Bonus Keynesian material (via Ross Emmett): Did Keynes die of a bad tooth?

18 June 2009 at 2:27 am 2 comments

Events @CBS

| Peter Klein |

I’ve just arrived in Copenhagen, where I’m spending a month as a visiting professor at the SMG. Copenhagen Business School has become one of the most intellectually exciting places in Europe. This week alone the school is hosting the DRUID summer conference which features people like Anita McGahan, Sid Winter, Will Mitchell, Russ Coff, Mike Ryall, and many others, along with a workshop on corporate governance with keynotes by Mark Roe, Randall Morck, Annette Poulsen, and Florencio Lopez-de-Silanes Molina. Of course these are only appetizers for the next week’s main course, the PhD seminar on The Theory of the Firm and Its Applications in Management Research conducted by Professors F. and K. Truly an embarrassment of riches!

17 June 2009 at 2:00 am 1 comment

If You’re So Smart …

| Nicolai Foss |

… that it makes sense to delegate a lot of decision-making authority to you when you perform as an agent for a principal, you may also be so smart that you can game the incentive plan. In “Ability and Agency Costs: Evidence From Polish Banking,” Douglas Frank and Tomasz Obloj, both INSEAD, argue (rightly, IMO) that the link between cognitive ability and agency costs has not yet been studied in agency theory. (more…)

16 June 2009 at 2:34 pm 1 comment

Campello and Fluck

| Lasse Lien |

Here is a paper from 2006 by Maurillo Campello and Zsuzsanna Fluck that is even more interesting now than it was in 2006. If you are interested in the micro-implications of the current crisis, you’ll surely like this one.

Abstract: We model the interaction of product market competition and firms’ financing decision when firms face capital market imperfections and consumers face switching costs. In our model, consumers anticipate that capital market frictions may drive their supplier out of business and account for welfare losses that firm bankruptcy imposes upon them. Likewise, managers, when investing in long-term market share building, take into account the possibility of business failure and the residual value they may capture from the firm’s liquidation process. Our theory yields four central implications. In response to a negative shock to demand: (1) more leveraged firms will experience significant market share losses; (2) the market share losses of more leveraged firms will be more pronounced in industries where low debt usage is the norm; (3) the market share losses of more leveraged firms will be more pronounced in industries where consumers face higher switching costs; and (4) the market share losses of more leveraged firms will be magnified in industries where asset liquidation is less efficient. Using detailed firm- and industry-level data from U.S. manufacturers over the 1990-91 recession, we present empirical evidence supporting our model’s predictions. We later expand our empirical analysis, studying a large panel of firms over the various phases of the full business cycles contained in the 1976-96 period. Results from these broader tests provide additional evidence in support of our theory.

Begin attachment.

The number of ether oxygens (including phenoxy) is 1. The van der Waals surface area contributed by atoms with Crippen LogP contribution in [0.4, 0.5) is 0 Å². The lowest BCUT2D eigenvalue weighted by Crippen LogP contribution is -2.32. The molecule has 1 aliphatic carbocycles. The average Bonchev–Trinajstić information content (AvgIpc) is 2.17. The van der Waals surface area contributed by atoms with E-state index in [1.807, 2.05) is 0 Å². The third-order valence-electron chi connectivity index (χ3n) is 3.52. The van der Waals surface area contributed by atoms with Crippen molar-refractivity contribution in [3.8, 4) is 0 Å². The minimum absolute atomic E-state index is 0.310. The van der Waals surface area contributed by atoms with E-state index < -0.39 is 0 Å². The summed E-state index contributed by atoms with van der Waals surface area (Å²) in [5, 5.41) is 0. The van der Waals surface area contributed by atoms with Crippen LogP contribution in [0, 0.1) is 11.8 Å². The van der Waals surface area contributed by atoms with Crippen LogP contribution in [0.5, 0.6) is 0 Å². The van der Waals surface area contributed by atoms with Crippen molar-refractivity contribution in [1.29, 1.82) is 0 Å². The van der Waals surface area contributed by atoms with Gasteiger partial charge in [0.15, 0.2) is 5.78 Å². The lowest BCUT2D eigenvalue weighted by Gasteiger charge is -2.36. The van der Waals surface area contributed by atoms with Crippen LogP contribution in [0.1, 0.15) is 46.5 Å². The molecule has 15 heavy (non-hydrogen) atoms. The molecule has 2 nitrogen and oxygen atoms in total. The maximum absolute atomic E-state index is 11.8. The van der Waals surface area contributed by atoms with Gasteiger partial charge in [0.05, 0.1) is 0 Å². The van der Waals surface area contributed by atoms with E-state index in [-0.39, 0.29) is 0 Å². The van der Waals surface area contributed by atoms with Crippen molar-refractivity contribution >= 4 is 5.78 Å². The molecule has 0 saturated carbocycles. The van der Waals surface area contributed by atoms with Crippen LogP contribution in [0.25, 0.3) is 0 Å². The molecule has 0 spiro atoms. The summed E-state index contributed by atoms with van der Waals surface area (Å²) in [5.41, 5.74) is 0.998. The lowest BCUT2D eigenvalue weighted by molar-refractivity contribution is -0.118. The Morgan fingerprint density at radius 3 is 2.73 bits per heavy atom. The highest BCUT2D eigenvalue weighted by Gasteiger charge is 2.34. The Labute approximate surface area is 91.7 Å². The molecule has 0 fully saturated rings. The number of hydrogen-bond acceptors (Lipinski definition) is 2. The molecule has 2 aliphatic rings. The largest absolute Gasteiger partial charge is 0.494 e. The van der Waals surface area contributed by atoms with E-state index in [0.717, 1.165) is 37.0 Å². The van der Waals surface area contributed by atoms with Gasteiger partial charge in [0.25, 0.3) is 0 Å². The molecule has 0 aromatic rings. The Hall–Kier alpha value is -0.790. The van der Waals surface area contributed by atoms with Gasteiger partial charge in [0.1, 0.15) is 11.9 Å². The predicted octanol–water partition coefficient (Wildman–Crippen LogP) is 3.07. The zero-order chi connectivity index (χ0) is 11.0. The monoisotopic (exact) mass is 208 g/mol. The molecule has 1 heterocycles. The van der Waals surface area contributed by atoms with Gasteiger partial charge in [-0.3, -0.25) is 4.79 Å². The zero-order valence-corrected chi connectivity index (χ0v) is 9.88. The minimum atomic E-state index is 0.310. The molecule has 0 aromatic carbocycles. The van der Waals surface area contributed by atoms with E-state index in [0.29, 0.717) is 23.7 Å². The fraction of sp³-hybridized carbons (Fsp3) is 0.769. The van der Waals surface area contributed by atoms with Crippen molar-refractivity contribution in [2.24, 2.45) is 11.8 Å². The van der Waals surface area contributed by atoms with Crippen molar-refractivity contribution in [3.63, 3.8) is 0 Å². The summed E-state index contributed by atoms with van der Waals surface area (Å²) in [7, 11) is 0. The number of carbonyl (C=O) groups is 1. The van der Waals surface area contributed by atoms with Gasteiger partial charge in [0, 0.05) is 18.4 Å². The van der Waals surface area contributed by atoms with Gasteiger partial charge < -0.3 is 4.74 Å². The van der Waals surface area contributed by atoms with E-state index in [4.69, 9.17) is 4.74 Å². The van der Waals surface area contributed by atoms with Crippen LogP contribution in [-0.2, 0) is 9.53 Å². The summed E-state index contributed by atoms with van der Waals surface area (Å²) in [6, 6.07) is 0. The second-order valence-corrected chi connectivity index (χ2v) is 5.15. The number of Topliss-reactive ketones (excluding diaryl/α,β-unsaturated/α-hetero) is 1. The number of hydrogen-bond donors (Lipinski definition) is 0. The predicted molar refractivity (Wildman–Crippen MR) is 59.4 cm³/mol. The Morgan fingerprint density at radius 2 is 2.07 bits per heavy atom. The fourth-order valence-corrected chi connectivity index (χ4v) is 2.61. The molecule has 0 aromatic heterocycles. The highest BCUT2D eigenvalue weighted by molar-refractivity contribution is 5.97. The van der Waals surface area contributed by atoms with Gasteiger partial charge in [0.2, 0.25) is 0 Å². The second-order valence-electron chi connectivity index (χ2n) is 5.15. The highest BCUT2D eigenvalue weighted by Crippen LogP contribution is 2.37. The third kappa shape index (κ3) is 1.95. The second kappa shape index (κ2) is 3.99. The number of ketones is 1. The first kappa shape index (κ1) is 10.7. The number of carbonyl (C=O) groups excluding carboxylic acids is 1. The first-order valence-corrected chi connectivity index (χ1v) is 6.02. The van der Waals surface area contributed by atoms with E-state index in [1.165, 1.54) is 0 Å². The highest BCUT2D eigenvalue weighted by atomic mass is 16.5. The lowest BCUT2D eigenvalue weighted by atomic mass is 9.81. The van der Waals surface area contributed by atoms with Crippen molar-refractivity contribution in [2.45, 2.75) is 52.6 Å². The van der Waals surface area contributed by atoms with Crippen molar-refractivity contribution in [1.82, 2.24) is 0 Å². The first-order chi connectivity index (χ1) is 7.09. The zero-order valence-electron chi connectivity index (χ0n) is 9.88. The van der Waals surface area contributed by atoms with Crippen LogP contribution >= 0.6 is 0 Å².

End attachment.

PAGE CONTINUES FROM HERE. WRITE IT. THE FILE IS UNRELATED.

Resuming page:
16 June 2009 at 6:20 am 2 comments

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Our Recent Books

Nicolai J. Foss and Peter G. Klein, Organizing Entrepreneurial Judgment: A New Approach to the Firm (Cambridge University Press, 2012).
Peter G. Klein and Micheal E. Sykuta, eds., The Elgar Companion to Transaction Cost Economics (Edward Elgar, 2010).
Peter G. Klein, The Capitalist and the Entrepreneur: Essays on Organizations and Markets (Mises Institute, 2010).
Richard N. Langlois, The Dynamics of Industrial Capitalism: Schumpeter, Chandler, and the New Economy (Routledge, 2007).
Nicolai J. Foss, Strategy, Economic Organization, and the Knowledge Economy: The Coordination of Firms and Resources (Oxford University Press, 2005).
Raghu Garud, Arun Kumaraswamy, and Richard N. Langlois, eds., Managing in the Modular Age: Architectures, Networks and Organizations (Blackwell, 2003).
Nicolai J. Foss and Peter G. Klein, eds., Entrepreneurship and the Firm: Austrian Perspectives on Economic Organization (Elgar, 2002).
Nicolai J. Foss and Volker Mahnke, eds., Competence, Governance, and Entrepreneurship: Advances in Economic Strategy Research (Oxford, 2000).
Nicolai J. Foss and Paul L. Robertson, eds., Resources, Technology, and Strategy: Explorations in the Resource-based Perspective (Routledge, 2000).